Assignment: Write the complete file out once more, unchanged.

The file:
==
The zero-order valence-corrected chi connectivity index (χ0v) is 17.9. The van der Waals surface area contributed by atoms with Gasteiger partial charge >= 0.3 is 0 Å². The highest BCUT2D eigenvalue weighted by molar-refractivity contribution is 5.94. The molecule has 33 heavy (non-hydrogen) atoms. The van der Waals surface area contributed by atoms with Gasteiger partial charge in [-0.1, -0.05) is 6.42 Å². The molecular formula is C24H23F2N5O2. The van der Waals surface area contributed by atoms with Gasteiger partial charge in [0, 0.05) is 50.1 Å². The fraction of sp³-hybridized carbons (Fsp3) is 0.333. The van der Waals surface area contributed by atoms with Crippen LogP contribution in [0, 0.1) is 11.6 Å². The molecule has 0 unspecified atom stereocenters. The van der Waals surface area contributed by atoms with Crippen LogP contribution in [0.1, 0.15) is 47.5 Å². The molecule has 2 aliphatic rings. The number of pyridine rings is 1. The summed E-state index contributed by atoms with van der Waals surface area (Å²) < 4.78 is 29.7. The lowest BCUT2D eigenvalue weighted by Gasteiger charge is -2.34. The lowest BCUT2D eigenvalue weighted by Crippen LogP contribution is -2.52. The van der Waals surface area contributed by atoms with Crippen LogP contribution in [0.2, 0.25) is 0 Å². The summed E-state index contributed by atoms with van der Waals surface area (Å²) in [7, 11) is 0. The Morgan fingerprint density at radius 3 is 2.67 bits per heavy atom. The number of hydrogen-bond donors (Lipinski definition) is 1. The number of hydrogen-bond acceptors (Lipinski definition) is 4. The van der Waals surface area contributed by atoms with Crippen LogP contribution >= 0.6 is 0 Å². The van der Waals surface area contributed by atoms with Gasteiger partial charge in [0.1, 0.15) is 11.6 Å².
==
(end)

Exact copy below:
The zero-order valence-corrected chi connectivity index (χ0v) is 17.9. The van der Waals surface area contributed by atoms with Gasteiger partial charge >= 0.3 is 0 Å². The highest BCUT2D eigenvalue weighted by molar-refractivity contribution is 5.94. The molecule has 33 heavy (non-hydrogen) atoms. The van der Waals surface area contributed by atoms with Gasteiger partial charge in [-0.1, -0.05) is 6.42 Å². The molecular formula is C24H23F2N5O2. The van der Waals surface area contributed by atoms with Gasteiger partial charge in [0, 0.05) is 50.1 Å². The fraction of sp³-hybridized carbons (Fsp3) is 0.333. The van der Waals surface area contributed by atoms with Crippen LogP contribution in [0, 0.1) is 11.6 Å². The molecule has 0 unspecified atom stereocenters. The van der Waals surface area contributed by atoms with Crippen LogP contribution in [0.1, 0.15) is 47.5 Å². The molecule has 2 aliphatic rings. The number of pyridine rings is 1. The summed E-state index contributed by atoms with van der Waals surface area (Å²) < 4.78 is 29.7. The lowest BCUT2D eigenvalue weighted by Gasteiger charge is -2.34. The lowest BCUT2D eigenvalue weighted by Crippen LogP contribution is -2.52. The van der Waals surface area contributed by atoms with Crippen LogP contribution in [0.2, 0.25) is 0 Å². The summed E-state index contributed by atoms with van der Waals surface area (Å²) in [7, 11) is 0. The Morgan fingerprint density at radius 3 is 2.67 bits per heavy atom. The number of hydrogen-bond donors (Lipinski definition) is 1. The number of hydrogen-bond acceptors (Lipinski definition) is 4. The van der Waals surface area contributed by atoms with Crippen LogP contribution >= 0.6 is 0 Å². The van der Waals surface area contributed by atoms with Gasteiger partial charge in [0.1, 0.15) is 11.6 Å².